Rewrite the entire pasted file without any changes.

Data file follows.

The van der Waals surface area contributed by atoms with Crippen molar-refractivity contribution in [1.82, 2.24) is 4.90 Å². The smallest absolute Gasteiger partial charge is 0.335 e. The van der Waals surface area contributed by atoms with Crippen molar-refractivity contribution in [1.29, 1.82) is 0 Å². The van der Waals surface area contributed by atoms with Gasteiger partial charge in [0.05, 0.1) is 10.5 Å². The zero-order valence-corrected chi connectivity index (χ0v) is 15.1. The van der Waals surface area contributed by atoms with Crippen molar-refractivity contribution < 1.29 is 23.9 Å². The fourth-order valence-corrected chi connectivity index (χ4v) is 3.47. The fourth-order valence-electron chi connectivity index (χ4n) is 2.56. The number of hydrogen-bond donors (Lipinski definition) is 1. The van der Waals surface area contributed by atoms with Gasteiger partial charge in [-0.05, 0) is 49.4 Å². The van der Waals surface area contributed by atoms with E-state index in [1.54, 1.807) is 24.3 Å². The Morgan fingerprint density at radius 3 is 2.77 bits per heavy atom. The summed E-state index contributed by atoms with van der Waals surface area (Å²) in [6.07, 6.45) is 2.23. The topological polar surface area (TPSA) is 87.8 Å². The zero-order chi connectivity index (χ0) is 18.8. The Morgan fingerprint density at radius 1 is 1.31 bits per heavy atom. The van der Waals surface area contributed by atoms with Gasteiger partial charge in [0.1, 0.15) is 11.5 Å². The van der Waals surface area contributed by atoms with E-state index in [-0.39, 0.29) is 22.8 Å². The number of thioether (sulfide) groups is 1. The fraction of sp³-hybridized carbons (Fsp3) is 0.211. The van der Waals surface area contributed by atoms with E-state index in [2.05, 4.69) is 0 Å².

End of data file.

The van der Waals surface area contributed by atoms with Crippen molar-refractivity contribution in [1.82, 2.24) is 4.90 Å². The smallest absolute Gasteiger partial charge is 0.335 e. The van der Waals surface area contributed by atoms with Crippen molar-refractivity contribution in [1.29, 1.82) is 0 Å². The van der Waals surface area contributed by atoms with Gasteiger partial charge in [0.05, 0.1) is 10.5 Å². The zero-order valence-corrected chi connectivity index (χ0v) is 15.1. The van der Waals surface area contributed by atoms with Crippen molar-refractivity contribution < 1.29 is 23.9 Å². The fourth-order valence-corrected chi connectivity index (χ4v) is 3.47. The fourth-order valence-electron chi connectivity index (χ4n) is 2.56. The number of hydrogen-bond donors (Lipinski definition) is 1. The van der Waals surface area contributed by atoms with Gasteiger partial charge in [-0.05, 0) is 49.4 Å². The van der Waals surface area contributed by atoms with E-state index in [1.54, 1.807) is 24.3 Å². The Morgan fingerprint density at radius 3 is 2.77 bits per heavy atom. The summed E-state index contributed by atoms with van der Waals surface area (Å²) in [6.07, 6.45) is 2.23. The topological polar surface area (TPSA) is 87.8 Å². The zero-order chi connectivity index (χ0) is 18.8. The Morgan fingerprint density at radius 1 is 1.31 bits per heavy atom. The van der Waals surface area contributed by atoms with Gasteiger partial charge in [0.1, 0.15) is 11.5 Å². The van der Waals surface area contributed by atoms with E-state index in [-0.39, 0.29) is 22.8 Å². The number of thioether (sulfide) groups is 1. The fraction of sp³-hybridized carbons (Fsp3) is 0.211. The van der Waals surface area contributed by atoms with E-state index in [2.05, 4.69) is 0 Å².